Scleroderma is the term for a group of chronic, degenerative autoimmune diseases that cause hardening of the skin and internal organs. Scleroderma is classified into two types: localized and systemic.
Localized scleroderma affects the skin but does not progress to the organs. Morphea appears as one or more patches of reddish and inflamed skin, usually on the back or chest.
Generalized morphea is more severe than localized morphea, according to SRFCure.org. This type of scleroderma results in large patches of dark skin on the legs, arms and torso, which can result in scarring.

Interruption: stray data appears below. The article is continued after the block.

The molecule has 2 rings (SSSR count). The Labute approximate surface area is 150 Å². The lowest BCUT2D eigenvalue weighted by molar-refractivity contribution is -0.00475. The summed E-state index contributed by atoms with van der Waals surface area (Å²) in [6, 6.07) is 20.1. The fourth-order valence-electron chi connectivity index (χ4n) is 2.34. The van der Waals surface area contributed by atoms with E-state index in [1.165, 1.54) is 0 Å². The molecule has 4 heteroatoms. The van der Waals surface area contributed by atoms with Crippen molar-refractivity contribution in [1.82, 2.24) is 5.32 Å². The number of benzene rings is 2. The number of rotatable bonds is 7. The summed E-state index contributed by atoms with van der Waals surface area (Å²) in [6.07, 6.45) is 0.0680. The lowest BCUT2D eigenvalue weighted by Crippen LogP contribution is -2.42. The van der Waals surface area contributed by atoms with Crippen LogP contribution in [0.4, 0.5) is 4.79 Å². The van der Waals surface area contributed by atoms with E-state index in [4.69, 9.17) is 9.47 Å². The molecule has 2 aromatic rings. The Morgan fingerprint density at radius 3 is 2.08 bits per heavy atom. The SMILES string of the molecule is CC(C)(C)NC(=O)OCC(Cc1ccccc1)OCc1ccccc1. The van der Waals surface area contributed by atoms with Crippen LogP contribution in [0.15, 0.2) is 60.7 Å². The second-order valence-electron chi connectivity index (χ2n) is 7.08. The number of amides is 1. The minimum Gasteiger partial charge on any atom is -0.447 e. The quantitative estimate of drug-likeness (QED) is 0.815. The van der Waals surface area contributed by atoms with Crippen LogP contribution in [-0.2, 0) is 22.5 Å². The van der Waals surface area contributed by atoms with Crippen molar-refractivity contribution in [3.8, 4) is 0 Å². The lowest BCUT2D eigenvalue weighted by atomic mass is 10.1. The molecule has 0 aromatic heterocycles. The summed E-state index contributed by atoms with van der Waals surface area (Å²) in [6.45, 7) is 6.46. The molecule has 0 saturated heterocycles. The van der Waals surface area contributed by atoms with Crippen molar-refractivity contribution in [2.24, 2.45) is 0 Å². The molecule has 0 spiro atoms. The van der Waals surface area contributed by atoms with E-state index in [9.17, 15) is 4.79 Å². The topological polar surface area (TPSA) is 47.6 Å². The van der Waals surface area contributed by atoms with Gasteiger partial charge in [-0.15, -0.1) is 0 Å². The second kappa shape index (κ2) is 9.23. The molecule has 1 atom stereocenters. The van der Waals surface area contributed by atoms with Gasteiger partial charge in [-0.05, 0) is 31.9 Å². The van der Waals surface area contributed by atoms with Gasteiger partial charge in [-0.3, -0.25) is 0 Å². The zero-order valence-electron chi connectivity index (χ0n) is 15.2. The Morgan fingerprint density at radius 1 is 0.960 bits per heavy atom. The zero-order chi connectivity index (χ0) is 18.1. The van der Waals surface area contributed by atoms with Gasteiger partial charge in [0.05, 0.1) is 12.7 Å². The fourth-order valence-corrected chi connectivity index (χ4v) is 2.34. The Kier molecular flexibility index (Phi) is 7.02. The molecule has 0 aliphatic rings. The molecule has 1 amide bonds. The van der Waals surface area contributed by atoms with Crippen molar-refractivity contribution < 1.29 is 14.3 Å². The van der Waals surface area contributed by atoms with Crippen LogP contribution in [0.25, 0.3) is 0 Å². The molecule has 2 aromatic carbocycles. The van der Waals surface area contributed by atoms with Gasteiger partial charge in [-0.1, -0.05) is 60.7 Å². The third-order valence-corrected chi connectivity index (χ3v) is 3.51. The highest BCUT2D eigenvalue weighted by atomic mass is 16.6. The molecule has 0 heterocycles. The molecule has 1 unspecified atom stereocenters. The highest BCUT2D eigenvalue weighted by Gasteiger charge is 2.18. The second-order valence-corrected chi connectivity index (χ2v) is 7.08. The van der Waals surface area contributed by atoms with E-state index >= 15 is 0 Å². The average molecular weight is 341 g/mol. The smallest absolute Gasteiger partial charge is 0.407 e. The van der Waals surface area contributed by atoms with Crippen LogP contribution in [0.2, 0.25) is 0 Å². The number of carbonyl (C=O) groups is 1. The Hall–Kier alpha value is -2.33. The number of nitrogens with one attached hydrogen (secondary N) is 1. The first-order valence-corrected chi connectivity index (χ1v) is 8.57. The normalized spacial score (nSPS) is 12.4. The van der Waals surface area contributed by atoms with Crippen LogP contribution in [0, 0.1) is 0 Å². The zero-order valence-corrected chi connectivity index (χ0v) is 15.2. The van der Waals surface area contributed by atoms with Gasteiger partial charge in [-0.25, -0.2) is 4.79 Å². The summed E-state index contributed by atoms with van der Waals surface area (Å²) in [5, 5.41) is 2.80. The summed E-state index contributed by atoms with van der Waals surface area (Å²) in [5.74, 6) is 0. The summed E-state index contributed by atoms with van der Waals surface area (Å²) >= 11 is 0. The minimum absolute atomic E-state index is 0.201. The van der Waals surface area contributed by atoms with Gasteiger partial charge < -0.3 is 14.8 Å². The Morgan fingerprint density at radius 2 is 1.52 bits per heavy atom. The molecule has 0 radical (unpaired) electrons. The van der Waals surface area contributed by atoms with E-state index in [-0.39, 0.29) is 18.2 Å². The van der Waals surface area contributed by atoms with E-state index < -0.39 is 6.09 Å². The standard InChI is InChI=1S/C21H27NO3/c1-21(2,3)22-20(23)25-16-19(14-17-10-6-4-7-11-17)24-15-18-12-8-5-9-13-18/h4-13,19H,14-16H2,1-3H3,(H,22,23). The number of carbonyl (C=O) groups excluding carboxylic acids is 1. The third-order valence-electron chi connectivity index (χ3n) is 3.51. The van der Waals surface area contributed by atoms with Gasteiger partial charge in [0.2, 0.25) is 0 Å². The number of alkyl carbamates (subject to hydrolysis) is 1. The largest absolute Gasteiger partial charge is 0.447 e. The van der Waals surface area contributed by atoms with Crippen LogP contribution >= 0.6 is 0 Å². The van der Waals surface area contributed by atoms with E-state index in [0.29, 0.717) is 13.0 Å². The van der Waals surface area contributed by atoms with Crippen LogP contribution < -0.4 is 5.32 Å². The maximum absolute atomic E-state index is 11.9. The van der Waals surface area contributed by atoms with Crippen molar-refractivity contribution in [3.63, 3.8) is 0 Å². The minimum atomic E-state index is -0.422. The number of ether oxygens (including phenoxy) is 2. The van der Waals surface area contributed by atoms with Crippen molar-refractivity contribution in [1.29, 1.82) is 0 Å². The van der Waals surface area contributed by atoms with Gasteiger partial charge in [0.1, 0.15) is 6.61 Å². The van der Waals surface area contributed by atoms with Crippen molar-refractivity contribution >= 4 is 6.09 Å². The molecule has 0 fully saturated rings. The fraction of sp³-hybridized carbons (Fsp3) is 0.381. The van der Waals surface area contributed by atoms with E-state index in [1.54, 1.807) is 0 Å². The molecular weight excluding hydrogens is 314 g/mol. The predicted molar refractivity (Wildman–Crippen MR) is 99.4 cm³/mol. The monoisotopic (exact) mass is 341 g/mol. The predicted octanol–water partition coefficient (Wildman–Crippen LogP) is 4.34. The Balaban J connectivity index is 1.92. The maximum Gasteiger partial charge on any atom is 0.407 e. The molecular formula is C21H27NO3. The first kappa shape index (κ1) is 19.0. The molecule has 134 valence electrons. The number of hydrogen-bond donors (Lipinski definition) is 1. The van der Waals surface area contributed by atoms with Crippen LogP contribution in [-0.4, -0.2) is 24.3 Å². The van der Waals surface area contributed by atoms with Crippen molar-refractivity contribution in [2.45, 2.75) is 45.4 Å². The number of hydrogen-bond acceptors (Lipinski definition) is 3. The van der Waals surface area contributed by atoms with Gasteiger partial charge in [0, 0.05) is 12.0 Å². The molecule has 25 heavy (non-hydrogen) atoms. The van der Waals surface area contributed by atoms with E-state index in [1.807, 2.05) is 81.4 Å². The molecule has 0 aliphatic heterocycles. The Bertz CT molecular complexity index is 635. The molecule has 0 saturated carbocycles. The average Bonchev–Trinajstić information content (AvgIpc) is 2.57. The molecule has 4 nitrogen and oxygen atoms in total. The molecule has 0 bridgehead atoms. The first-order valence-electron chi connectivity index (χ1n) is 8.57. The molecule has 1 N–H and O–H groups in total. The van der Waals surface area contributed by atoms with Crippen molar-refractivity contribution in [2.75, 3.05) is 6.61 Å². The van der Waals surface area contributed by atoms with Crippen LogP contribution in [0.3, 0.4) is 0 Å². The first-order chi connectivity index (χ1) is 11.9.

Linear scleroderma usually affects children under 10 years old and appears as thick bands of tight skin. It can affect the bones and muscles and can interfere with the normal growth rate of the limbs.
Limited systemic scleroderma can affect not only the skin but also the organs of the body. It can cause chronic pain, loss of mobility and, occasionally, death.
Diffuse scleroderma causes internal inflammation and its progression can be fast, severe and fatal. Diffuse scleroderma also causes extensive skin fibrosis.
Sine sclerosis is a type of systemic scleroderma that does not manifest on the skin but only affects the internal organs.